Two months after the treatment, I administer the first follow-up survey that measures changes in students’ beliefs and intentions. It first asks students about their beliefs on the four characteristics provided in the information treatment, to document whether students have retained the information. As a next step, this survey presents students with the description of a real job information newsletter that we compile and provide. The newsletter consists of real firms across male-dominated and female-dominated sectors that are posting their job ads on a representative job matching website. Students are asked to pick the firms and characteristics about which they would like to receive tailored newsletters in the future. In this way, we can first measure the treatment effect in an incentivized choice setting. The key hypothesis is that treated female job-seekers should have: (i) higher interest in the letter and (ii) higher interest in receiving job information about male-dominated sectors.

Three months after the first follow-up, when most students in the sample are supposed to have graduated and many of them have applied for jobs, I administer the second follow-up survey to examine if they demonstrate different search and application behaviors. Students in both groups are asked to report all the jobs that they have searched/applied for after the baseline survey. Students in the treatment group are hypothesized to show more wide and balanced job search and application behaviors across male and female dominated sectors than those in the control group.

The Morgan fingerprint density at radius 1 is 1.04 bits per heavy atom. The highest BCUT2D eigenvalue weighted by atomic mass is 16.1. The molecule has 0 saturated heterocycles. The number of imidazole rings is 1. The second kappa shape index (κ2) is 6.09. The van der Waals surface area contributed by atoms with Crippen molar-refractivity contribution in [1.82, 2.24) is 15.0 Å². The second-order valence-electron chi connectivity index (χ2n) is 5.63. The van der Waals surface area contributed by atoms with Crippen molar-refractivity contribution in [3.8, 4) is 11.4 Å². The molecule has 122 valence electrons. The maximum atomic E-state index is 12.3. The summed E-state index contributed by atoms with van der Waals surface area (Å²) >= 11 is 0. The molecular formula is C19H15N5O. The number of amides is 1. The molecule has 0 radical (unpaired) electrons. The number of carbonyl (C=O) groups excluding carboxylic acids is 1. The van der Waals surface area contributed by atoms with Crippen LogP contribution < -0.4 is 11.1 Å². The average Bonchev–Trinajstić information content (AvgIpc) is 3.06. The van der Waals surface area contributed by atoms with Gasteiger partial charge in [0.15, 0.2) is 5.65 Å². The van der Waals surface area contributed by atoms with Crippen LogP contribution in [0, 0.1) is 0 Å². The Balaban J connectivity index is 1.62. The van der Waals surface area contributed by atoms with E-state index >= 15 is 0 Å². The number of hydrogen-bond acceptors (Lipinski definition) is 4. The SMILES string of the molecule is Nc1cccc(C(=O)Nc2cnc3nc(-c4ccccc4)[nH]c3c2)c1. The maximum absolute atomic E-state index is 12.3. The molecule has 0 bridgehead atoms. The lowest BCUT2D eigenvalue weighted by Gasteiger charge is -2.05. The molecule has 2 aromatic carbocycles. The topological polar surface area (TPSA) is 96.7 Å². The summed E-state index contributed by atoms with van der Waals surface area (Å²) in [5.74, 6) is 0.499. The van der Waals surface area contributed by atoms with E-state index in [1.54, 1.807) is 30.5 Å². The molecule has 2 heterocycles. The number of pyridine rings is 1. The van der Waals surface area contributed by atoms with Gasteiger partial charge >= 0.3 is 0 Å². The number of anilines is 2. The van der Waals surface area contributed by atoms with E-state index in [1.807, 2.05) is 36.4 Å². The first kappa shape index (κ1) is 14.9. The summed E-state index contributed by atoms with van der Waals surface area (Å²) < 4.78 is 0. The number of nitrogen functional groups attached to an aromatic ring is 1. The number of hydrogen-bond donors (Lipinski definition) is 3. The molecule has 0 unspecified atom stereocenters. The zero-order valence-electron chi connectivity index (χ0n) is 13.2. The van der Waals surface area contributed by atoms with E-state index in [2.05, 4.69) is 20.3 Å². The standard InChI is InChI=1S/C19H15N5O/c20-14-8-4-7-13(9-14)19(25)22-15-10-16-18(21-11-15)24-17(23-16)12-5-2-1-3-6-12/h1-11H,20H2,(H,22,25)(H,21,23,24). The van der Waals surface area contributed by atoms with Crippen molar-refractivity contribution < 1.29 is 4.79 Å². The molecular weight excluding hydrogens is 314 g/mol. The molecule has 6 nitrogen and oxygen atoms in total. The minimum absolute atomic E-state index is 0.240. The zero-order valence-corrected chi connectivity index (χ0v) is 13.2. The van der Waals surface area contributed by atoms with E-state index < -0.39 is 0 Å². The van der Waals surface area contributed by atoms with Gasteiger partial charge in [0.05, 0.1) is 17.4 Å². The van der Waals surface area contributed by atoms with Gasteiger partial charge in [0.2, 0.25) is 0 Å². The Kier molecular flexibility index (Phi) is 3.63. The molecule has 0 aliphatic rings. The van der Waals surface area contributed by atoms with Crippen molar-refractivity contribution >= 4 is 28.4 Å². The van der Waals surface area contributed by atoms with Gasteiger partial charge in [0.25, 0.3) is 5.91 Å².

Experimental Design Details
Not available
Randomization Method
Randomization done in office by a computer
Randomization Unit
Was the treatment clustered?

Experiment Characteristics

Sample size: planned number of clusters
Sample size: planned number of observations
1,100 observations
Sample size (or number of clusters) by treatment arms
Group 1 (100 male students), Group 2 (500 female students), Group 3 (500 female students)
Minimum detectable effect size for main outcomes (accounting for sample design and clustering)

Institutional Review Boards (IRBs)

IRB Name
University of Southern California
IRB Approval Date
IRB Approval Number
Analysis Plan

Analysis Plan Documents


MD5: d5b85dce505bfbd673d8e3b29619c8f5

SHA1: b3a8830ec68e3586b4a8424a52ec6d588f12da12

Uploaded At: October 21, 2021